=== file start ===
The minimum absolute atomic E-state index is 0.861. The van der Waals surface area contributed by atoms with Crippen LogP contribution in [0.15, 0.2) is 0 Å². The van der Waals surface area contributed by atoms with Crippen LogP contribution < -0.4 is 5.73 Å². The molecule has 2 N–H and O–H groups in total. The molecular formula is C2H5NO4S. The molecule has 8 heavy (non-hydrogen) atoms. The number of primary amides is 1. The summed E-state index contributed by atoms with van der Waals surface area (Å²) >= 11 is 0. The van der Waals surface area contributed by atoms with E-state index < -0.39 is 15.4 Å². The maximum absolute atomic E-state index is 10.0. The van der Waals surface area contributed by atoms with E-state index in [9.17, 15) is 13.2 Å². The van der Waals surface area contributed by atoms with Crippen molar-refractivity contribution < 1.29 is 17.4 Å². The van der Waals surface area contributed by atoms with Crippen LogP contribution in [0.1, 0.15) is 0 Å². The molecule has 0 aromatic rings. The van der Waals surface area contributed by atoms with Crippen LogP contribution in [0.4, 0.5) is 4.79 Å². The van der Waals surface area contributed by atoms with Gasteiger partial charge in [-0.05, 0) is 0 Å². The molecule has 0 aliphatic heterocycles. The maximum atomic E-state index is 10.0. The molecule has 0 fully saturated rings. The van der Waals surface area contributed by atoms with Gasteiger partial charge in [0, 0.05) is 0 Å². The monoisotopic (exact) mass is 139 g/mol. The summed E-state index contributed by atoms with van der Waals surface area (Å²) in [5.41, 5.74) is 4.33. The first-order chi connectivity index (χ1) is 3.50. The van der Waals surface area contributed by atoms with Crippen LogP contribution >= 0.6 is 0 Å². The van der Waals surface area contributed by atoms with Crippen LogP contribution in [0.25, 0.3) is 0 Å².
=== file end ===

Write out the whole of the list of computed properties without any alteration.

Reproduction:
The minimum absolute atomic E-state index is 0.861. The van der Waals surface area contributed by atoms with Crippen LogP contribution in [0.15, 0.2) is 0 Å². The van der Waals surface area contributed by atoms with Crippen LogP contribution < -0.4 is 5.73 Å². The molecule has 2 N–H and O–H groups in total. The molecular formula is C2H5NO4S. The molecule has 8 heavy (non-hydrogen) atoms. The number of primary amides is 1. The summed E-state index contributed by atoms with van der Waals surface area (Å²) >= 11 is 0. The van der Waals surface area contributed by atoms with E-state index < -0.39 is 15.4 Å². The maximum absolute atomic E-state index is 10.0. The van der Waals surface area contributed by atoms with E-state index in [9.17, 15) is 13.2 Å². The van der Waals surface area contributed by atoms with Crippen molar-refractivity contribution < 1.29 is 17.4 Å². The van der Waals surface area contributed by atoms with Crippen LogP contribution in [0.1, 0.15) is 0 Å². The molecule has 0 aromatic rings. The van der Waals surface area contributed by atoms with Crippen LogP contribution in [0.4, 0.5) is 4.79 Å². The van der Waals surface area contributed by atoms with Gasteiger partial charge in [-0.05, 0) is 0 Å². The molecule has 0 aliphatic heterocycles. The maximum atomic E-state index is 10.0. The molecule has 0 fully saturated rings. The van der Waals surface area contributed by atoms with Gasteiger partial charge in [0, 0.05) is 0 Å². The monoisotopic (exact) mass is 139 g/mol. The summed E-state index contributed by atoms with van der Waals surface area (Å²) in [5.41, 5.74) is 4.33. The first-order chi connectivity index (χ1) is 3.50. The van der Waals surface area contributed by atoms with Crippen LogP contribution >= 0.6 is 0 Å². The van der Waals surface area contributed by atoms with Crippen LogP contribution in [0.25, 0.3) is 0 Å².